IRA begins disarming
BELFAST, Northern Ireland -- The paramilitary Irish Republican Army has issued a statement saying it is starting to decommission its weapons.
The announcement came almost exactly 24 hours after the republican Sinn Fein party -- which is closely associated to the IRA -- urged them to make a groundbreaking move and begin disarming.
The IRA statement released on Tuesday said: "This unprecedented move is to save the peace process."
The move was confirmed in a statement from the head of the disarmament commission, General John de Chastelain, who said: "A quantity of arms have been put beyond use. It includes arms, ammunitions, and explosives."
UK Prime Minister Tony Blair called the announcement a "move of fundamental significance."
He said: "Whatever the setbacks, whatever the strains of constant bargaining this is a peace process that is working.
"All paramilitary organisations should follow suit. There will be dangers from those who do not want change but they should realise they have absolutely no support in the wider community."
Decommissioning of paramilitary weapons has become a key sticking point in the Northern Ireland peace process.
Loyalists say the IRA has not done enough to disarm but republican and nationalist parties say the group has made big steps towards putting its weapons beyond use and co-operated with the international body overseeing decommissioning -- a cornerstone of the Good Friday peace accord that created Northern Ireland's coalition government.
In its statement the IRA insisted that decommissioning was not part of the Good Friday accord but said unionists and sections of the British establishment had tied disarming to the peace process in an attempt to prevent change.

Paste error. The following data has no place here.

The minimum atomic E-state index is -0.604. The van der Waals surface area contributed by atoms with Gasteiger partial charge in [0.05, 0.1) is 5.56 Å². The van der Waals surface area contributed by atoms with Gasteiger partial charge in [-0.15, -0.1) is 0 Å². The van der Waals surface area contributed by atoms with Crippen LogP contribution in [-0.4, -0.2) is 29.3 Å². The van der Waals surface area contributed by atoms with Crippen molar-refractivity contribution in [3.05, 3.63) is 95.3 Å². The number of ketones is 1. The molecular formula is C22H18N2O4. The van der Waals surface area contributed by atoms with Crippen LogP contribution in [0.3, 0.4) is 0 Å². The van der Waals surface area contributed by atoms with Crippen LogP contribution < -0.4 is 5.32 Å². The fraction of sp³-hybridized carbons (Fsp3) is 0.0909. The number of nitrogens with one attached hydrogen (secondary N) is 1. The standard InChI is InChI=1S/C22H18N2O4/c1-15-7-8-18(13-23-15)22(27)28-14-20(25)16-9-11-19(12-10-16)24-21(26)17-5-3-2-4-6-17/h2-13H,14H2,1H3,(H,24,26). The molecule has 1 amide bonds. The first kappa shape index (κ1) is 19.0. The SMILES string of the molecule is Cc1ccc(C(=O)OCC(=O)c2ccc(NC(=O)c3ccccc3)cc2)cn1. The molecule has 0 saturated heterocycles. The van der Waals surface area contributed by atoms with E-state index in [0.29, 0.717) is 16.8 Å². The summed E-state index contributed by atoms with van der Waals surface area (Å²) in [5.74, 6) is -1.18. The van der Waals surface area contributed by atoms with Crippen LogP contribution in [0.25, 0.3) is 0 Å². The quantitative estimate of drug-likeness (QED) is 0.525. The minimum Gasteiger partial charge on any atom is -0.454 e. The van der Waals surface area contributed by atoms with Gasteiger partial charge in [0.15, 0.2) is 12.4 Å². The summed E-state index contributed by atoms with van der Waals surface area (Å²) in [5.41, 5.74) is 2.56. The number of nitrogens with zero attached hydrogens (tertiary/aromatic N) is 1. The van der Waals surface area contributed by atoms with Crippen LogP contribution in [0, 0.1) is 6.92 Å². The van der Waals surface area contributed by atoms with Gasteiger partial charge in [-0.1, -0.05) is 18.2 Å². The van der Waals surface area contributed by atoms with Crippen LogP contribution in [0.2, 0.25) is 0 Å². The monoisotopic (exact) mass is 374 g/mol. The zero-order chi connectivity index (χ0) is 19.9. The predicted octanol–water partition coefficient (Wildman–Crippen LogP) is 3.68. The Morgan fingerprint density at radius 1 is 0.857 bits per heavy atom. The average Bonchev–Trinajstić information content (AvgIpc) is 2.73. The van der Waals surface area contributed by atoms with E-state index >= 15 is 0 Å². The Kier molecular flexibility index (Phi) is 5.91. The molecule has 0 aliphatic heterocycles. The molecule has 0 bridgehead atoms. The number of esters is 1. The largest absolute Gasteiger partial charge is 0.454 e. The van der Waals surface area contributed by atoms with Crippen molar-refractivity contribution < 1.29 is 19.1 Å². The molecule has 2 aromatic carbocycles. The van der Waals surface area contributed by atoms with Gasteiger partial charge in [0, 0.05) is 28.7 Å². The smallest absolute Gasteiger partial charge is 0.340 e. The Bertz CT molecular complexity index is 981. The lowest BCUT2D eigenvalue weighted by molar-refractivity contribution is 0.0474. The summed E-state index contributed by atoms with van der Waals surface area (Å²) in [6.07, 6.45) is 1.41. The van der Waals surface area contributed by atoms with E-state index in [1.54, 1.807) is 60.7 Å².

The statement read: "At every opportunity they have used the issue of arms as an excuse to undermine and frustrate progress.
"It is for this reason that decommissioning was introduced to the process by the British Government. It has been used since to prevent the changes that a lasting peace requires."
The IRA statement ended: "No one should doubt the difficulties these initiatives cause for us, our volunteers and our support base.
"The political process is now on the point of collapse. Such a collapse would certainly, and eventually, put the overall peace process in jeopardy."
Sinn Fein national chairman Mitchel McLaughlin told PA that the IRA's move was a "very significant" development which needed a positive response from other players in the peace process.
Irish Prime Minister Bertie Ahern called the decommissioning "profoundly important" and showed that the peace process offered the best future for Northern Ireland
Sinn Fein leader Gerry Adams publicly called on the IRA to begin disarming on Monday -- a plea which received wide praise from across the political spectrum but which was tempered by the need for words to be turned into action.
The IRA's move comes just two days before UK Northern Ireland Secretary John Reid had to decide whether to suspend Northern Ireland's devolved government.
Ulster Unionist ministers quit the assembly in protest at the IRA's failure to put its weapons beyond use. Now they believe the assembly can be rescued.
Party leader David Trimble said: "The decommissioning body has personally witnessed weapons being put permanently beyond use and permanently unavailable.
"This is the day we were told we would never happen. look forward now with confidence to the reconstitution of the administration."
In May 2000, the IRA, which had given its support to the Good Friday Agreement, said it would not give up any of its weapons but would allow an independent inspection.
Crisis talks to heal N. Irish rift
October 19, 2001
Reid faces tough N. Irish decision
October 20, 2001
Unionists quit N.Ireland assembly
October 18, 2001
Northern Ireland Assembly
Good Friday Agreement
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